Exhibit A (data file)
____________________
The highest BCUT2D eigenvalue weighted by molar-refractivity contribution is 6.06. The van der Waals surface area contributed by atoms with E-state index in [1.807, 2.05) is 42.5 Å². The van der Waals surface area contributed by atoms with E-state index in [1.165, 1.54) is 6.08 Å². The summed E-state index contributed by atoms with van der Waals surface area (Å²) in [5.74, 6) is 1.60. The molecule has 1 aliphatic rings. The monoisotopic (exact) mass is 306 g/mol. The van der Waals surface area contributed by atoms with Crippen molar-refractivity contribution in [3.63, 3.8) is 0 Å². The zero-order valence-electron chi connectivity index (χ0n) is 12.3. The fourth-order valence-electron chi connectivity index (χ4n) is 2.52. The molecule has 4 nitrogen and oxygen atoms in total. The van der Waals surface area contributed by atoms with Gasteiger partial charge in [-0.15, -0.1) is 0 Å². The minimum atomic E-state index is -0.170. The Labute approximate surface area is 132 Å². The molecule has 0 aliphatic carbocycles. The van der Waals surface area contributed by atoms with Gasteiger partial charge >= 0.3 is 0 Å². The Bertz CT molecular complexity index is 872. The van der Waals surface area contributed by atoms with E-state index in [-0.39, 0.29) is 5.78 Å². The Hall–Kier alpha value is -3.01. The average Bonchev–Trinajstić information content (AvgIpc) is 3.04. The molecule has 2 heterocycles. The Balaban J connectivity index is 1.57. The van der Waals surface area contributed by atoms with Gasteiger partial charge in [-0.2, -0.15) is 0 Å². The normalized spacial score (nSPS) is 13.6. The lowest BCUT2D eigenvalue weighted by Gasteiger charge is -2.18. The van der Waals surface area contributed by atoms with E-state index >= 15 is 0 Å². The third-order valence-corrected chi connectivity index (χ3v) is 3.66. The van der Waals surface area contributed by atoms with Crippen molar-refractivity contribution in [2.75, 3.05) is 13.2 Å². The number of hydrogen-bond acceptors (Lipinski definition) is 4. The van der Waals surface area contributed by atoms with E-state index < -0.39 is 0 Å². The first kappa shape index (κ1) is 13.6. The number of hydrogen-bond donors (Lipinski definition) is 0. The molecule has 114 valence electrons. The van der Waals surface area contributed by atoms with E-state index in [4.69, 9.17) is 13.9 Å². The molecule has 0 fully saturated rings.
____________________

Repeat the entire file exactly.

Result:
The highest BCUT2D eigenvalue weighted by molar-refractivity contribution is 6.06. The van der Waals surface area contributed by atoms with E-state index in [1.807, 2.05) is 42.5 Å². The van der Waals surface area contributed by atoms with E-state index in [1.165, 1.54) is 6.08 Å². The summed E-state index contributed by atoms with van der Waals surface area (Å²) in [5.74, 6) is 1.60. The molecule has 1 aliphatic rings. The monoisotopic (exact) mass is 306 g/mol. The van der Waals surface area contributed by atoms with Crippen molar-refractivity contribution in [3.63, 3.8) is 0 Å². The zero-order valence-electron chi connectivity index (χ0n) is 12.3. The fourth-order valence-electron chi connectivity index (χ4n) is 2.52. The molecule has 4 nitrogen and oxygen atoms in total. The van der Waals surface area contributed by atoms with Gasteiger partial charge in [-0.15, -0.1) is 0 Å². The minimum atomic E-state index is -0.170. The Labute approximate surface area is 132 Å². The molecule has 0 aliphatic carbocycles. The van der Waals surface area contributed by atoms with Gasteiger partial charge >= 0.3 is 0 Å². The Bertz CT molecular complexity index is 872. The van der Waals surface area contributed by atoms with E-state index in [-0.39, 0.29) is 5.78 Å². The Hall–Kier alpha value is -3.01. The average Bonchev–Trinajstić information content (AvgIpc) is 3.04. The molecule has 2 heterocycles. The Balaban J connectivity index is 1.57. The van der Waals surface area contributed by atoms with Gasteiger partial charge in [-0.2, -0.15) is 0 Å². The normalized spacial score (nSPS) is 13.6. The lowest BCUT2D eigenvalue weighted by Gasteiger charge is -2.18. The van der Waals surface area contributed by atoms with E-state index >= 15 is 0 Å². The third-order valence-corrected chi connectivity index (χ3v) is 3.66. The van der Waals surface area contributed by atoms with Crippen molar-refractivity contribution in [2.75, 3.05) is 13.2 Å². The number of hydrogen-bond acceptors (Lipinski definition) is 4. The van der Waals surface area contributed by atoms with E-state index < -0.39 is 0 Å². The first kappa shape index (κ1) is 13.6. The number of hydrogen-bond donors (Lipinski definition) is 0. The molecule has 114 valence electrons. The van der Waals surface area contributed by atoms with E-state index in [4.69, 9.17) is 13.9 Å². The molecule has 0 fully saturated rings.